When it comes to workplace safety, it’s easy for most of us to think of safety in terms of PPE (Personal Protective Equipment) or the procedures associated with a particular piece of equipment or machinery. It’s also important to think about the impact the environment has on us. In these cold winter months, we should recognize how the cold can affect our health and safety.
Cold Stress is a real threat.
Anyone working in a cold environment may be at risk of cold stress. Some workers may be required to work outdoors in cold environments and for extended periods of time. A cold environment requires the body to work harder to maintain its core temperature. When the temperature drops below normal and the wind picks up; heat can leave your body more rapidly.
Cold stress occurs by driving down the skin temperature and eventually the core temperature. This may lead to serious health problems, cause tissue damage, and possibly death.
What are the risk factors that contribute to cold stress?
- Some of the risk factors that contribute to cold stress are:
- Dressing improperly
- Predisposing health conditions such as:
- Poor physical conditioning
How does the body react to cold conditions?
In a cold environment, most of the body’s energy is used to keep the internal core temperature warm. Over time, the body will begin to shift blood flow from the extremities (hands, feet, arms, and legs) and outer skin to the core (chest and abdomen). This shift allows the exposed skin and the extremities to cool rapidly and increases the risk of frostbite and hypothermia.
What are the most common cold induced illnesses/injuries?
What is hypothermia?
Hypothermia occurs when body heat is lost faster than it can be replaced and the normal body temperature (98.6°F) drops to less than 95°F. Hypothermia is most likely to happen at very cold temperatures, but it can occur even at cool temperatures (above 40°F), if a person becomes chilled from rain, sweat, or submersion in cold water.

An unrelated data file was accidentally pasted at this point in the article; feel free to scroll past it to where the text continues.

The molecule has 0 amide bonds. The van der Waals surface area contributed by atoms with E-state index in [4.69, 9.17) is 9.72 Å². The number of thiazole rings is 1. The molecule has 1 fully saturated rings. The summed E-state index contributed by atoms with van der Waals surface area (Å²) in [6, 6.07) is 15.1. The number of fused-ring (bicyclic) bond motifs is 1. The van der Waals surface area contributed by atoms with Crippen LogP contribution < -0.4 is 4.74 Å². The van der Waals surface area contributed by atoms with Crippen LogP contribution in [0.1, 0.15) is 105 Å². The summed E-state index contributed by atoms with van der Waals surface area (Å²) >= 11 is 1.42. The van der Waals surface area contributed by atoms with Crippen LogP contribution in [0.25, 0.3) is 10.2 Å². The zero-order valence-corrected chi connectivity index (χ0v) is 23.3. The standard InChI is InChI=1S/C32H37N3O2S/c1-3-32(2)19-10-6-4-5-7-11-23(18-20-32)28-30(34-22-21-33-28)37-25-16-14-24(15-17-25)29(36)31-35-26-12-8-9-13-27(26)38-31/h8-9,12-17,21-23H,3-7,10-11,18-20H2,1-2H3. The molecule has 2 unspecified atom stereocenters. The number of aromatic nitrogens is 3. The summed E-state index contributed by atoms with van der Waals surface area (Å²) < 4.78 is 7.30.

What are the symptoms of hypothermia?
- Mild symptoms:
- An exposed worker is alert.
- He or she may begin to shiver and stomp the feet in order to generate heat.
- Moderate to Severe symptoms:
- As the body temperature continues to fall, symptoms will worsen and shivering will stop.
- The worker may lose coordination and fumble with items in the hand, become confused and disoriented
- He or she may be unable to walk or stand, pupils become dilated, pulse and breathing become slowed, and loss of consciousness can occur. A person could die if help is not received immediately.
What can be done for a person suffering from hypothermia?
- Call 911 immediately in an emergency; otherwise seek medical assistance as soon as possible.
- Move the person to a warm, dry area.
- Remove wet clothes and replace with dry clothes, cover the body (including the head and neck) with layers of blankets; and with a vapor barrier (e.g. tarp, garbage bag). Do not cover the face.
- If medical help is more than 30 minutes away:
- Give warm sweetened drinks if alert (no alcohol), to help increase the body temperature. Never try to give a drink to an unconscious person.
- Place warm bottles or hot packs in armpits, sides of chest, and groin. Call 911 for additional rewarming instructions.
What is frostbite?
Frostbite is an injury to the body that is caused by freezing of the skin and underlying tissues. The lower the temperature, the more quickly frostbite will occur. Frostbite typically affects the extremities, particularly the feet and hands. Amputation may be required in severe cases.